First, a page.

WASHINGTON -- At times angry and choked with emotion, Secretary of State Hillary Clinton on Wednesday took on Republican critics of her department's handling of the September terrorist attack in Libya that killed the U.S. ambassador and three other Americans, but repeatedly distanced herself from a direct role in specific situations.
"As I have said many times since September 11, I take responsibility," Clinton told two long-anticipated congressional hearings examining the attack that became a major issue in the November presidential election.
Conservative Republicans challenged Clinton on the lack of security at the diplomatic compound in Benghazi, where Ambassador Christopher Stevens and three others were killed, as well as the erroneous account provided four days later by U.N. Ambassador Susan Rice that the attack grew spontaneously from a protest over an anti-Islam film produced in the United States.
Sen. Ron Johnson, a tea party backed Wisconsin Republican serving his first term, persistently questioned Clinton on Wednesday morning about what he described as Rice "purposely misleading" the American people.
"We were misled that there were supposedly protests and something sprang out of that, an assault sprang out of that and that was easily ascertained that that was not the fact," Johnson said, adding that "the American people could have known that within days."
Shouting and gesturing with her arms in frustration, Clinton shot back: "With all due respect, the fact is we had four dead Americans. Was it because of a protest or was it because of guys out for a walk one night decided they'd go kill some Americans?"
Her fists shaking, she continued: "What difference, at this point, does it make? It is our job to figure out what happened and do everything we can to prevent it from ever happening again, senator."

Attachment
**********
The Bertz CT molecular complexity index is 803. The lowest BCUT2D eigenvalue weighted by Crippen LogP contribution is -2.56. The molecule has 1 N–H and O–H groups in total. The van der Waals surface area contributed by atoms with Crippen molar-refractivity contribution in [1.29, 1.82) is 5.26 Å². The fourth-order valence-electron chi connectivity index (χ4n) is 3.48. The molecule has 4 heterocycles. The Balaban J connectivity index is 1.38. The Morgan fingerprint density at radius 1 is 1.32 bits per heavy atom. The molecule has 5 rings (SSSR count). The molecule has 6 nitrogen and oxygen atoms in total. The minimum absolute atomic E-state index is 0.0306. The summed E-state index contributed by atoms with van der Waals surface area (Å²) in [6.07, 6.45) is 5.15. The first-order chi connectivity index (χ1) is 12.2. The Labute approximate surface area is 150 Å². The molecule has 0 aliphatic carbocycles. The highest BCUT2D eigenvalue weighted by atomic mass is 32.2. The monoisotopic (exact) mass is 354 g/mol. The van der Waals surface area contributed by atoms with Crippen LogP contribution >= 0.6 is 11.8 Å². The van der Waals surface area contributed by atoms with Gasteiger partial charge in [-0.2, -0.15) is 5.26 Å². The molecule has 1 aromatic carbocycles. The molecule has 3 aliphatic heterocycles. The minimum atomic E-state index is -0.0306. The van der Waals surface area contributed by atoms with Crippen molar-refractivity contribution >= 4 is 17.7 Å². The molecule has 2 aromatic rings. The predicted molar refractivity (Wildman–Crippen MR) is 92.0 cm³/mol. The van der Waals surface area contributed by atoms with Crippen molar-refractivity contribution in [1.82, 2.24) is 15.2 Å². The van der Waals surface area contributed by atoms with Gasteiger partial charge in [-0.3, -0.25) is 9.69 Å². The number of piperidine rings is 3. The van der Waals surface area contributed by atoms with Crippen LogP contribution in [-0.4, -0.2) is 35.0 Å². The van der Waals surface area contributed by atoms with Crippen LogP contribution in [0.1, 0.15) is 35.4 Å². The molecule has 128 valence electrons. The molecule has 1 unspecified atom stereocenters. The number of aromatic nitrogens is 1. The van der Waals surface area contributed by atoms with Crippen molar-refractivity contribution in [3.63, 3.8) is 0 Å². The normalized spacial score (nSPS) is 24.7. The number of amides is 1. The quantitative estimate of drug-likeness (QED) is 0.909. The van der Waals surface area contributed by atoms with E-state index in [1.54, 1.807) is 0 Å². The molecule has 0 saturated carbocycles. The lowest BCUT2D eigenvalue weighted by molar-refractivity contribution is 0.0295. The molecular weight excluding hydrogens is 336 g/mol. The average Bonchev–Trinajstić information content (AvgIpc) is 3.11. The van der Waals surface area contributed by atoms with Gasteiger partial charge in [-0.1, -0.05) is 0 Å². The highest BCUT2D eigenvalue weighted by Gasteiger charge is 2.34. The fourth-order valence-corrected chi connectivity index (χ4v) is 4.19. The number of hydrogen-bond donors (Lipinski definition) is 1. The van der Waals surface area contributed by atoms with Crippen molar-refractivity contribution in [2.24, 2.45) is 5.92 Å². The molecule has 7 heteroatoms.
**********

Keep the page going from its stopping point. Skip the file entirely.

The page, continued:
Later Johnson, interviewed by CNN's Erin Burnett, said he still did not think Clinton answered his question.
"The American people also have the right to be told the truth," said Johnson. "They have an expectation that this administration, this president will be honest with them. And so it makes a big deal of difference. I'll tell you what, I was surprised by Secretary Clinton's reaction to that."
Another conservative, Sen. Rand Paul of Kentucky, told Clinton she should have been fired for not reading cables from Stevens and others in Libya.
Later in the day, conservative GOP Rep. Jeff Duncan of South Carolina accused Clinton of "national security malpractice" by letting the Benghazi consulate "become a death trap."
Duncan also questioned Clinton's claim of taking responsibility, noting she still had her job and the State Department officials cited for culpability by an independent review also remained on the payroll, though on forced leave pending possible further steps.
At both hearings, which together totaled more than five hours, Clinton acknowledged the "systemic breakdown" cited by an Accountability Review Board she appointed and noted she had accepted all 29 of its recommendations, adding her department was taking additional steps to increase security at U.S. diplomatic facilities around the world.
However, she also told both the Senate Foreign Relations Committee and House Foreign Affairs Committee that she had no direct role in the handling of requests by Stevens and other diplomats for increased security that were denied, saying: "I didn't see those requests. They didn't come to me."
In reference to the erroneous talking points by Rice that were aired on September 16, Clinton told the Senate panel that she was focused at that time on ensuring the safety of U.S. personnel at other facilities where protests were taking place.
"I was pretty occupied about keeping our people safe, doing what needed to be done," Clinton said, adding "I wasn't involved in the talking points process."
At one point, Clinton attempted to wrap up the issue, saying: "If you wish to fault the administration, it's that we didn't have a clear picture, and we probably didn't do as clear a job explaining that we did not have a clear picture, until days later, creating what I think are legitimate questions."
The independent report from the review board said it did not find "that any individual U.S. government employee engaged in misconduct or willfully ignored his or her responsibilities" leading up to the attack. However, one State Department official resigned and three others were placed on administrative leave after the report was released in December.
One of the GOP's harshest critics of the administration over the Benghazi attack, Sen. John McCain of Arizona, called Clinton's testimony unsatisfactory.